Suntory Beverage Reduces Profit View on Europe, Competition
Suntory Beverage & Food Ltd. (2587), the soft-drink maker that raised $4 billion in Japan’s largest initial public offering this year, cut its profit projection on more competition, marketing costs and Europe’s economic slump.
Net income will probably be 31 billion yen ($314 million) for the year ending December, lower than its previous forecast of 35 billion yen, the Suntory Holdings Ltd. unit said in a statement to Tokyo’s stock exchange yesterday. That compares with a 35.9 billion yen average estimate from seven analysts compiled by Bloomberg.
The beverage company, which gets about 30 percent of its revenue from overseas markets, is accelerating its expansion outside of Japan as an aging population limits domestic growth. In Europe, where it gets 13 percent of its sales, it faces surging unemployment and weakening growth.
Suntory Beverage fell as much as 3.1 percent to 3,160 yen in Tokyo today, headed for the biggest loss since July.
The company’s profit jumped 57 percent in the nine months ended September to 24.5 billion yen, it said in the statement. Sales climbed 12 percent to 837 billion yen.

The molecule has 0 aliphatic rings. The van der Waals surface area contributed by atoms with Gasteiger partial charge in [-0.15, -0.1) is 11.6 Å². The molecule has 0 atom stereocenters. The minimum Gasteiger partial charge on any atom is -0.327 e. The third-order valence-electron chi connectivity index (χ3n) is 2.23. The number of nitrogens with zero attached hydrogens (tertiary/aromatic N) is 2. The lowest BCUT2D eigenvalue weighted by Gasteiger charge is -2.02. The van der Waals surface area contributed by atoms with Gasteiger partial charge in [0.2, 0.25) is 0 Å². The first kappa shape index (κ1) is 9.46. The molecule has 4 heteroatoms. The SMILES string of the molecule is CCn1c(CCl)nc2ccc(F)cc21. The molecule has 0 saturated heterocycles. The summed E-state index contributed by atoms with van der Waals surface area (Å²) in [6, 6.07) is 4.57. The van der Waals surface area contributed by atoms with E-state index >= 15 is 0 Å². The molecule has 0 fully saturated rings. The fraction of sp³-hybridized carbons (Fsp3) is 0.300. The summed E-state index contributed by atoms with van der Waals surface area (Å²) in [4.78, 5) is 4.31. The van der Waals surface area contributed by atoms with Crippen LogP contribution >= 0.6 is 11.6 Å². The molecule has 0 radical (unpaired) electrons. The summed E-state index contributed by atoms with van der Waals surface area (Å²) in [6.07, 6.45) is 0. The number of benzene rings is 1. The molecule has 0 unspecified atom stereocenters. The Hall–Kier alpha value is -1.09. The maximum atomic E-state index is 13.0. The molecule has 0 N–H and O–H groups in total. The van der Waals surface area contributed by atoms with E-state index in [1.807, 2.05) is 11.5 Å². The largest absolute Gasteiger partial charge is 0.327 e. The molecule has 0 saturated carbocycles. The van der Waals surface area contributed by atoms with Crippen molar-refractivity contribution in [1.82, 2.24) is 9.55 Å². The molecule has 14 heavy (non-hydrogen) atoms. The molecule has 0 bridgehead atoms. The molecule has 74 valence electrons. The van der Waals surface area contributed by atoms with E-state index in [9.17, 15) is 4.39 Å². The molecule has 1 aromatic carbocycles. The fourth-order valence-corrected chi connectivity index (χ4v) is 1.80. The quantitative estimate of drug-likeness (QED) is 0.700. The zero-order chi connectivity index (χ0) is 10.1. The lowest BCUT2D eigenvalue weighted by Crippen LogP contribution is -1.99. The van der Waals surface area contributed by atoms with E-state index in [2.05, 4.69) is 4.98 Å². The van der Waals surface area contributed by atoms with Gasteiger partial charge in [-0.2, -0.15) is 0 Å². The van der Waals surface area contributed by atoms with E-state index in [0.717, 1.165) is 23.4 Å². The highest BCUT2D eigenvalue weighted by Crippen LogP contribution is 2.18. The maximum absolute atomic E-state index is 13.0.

The European Union has trimmed its forecast for euro-area growth next year and raised its unemployment estimate as the economy struggled to regain momentum after a record-long recession. Unemployment will be 12.2 percent in 2014, higher than the 12.1 percent predicted six months ago, according to the European Commission.
In Japan, sales of small-size products that provide high revenue, such as the 500-millilitre bottles, are expected to fall short of initial expectations amid intensified competition.
Tokyo-based Suntory Beverage agreed in September to pay 1.35 billion pounds ($2.2 billion) to buy the Lucozade and Ribena drink brands from GlaxoSmithKline Plc as it seeks to reduce its reliance on its domestic market.
Sales rose 3.5 percent to 542 billion yen in Japan during the nine-month period, while they climbed 32 percent to 295.2 billion yen in its overseas business, according to the statement.
The Japanese beverage group bought France-based Orangina Schweppes Group for 300 billion yen in 2009 and paid 600 million euros in the same year for New Zealand’s Frucor Beverages Group.
Suntory had a 20 percent share of Japan’s non-alcoholic drink market in 2012, the second-biggest after Coca-Cola Co.’s 28 percent, according to Inryosoken, a research company.
The company had said it plans to double sales to 2 trillion yen by 2020.
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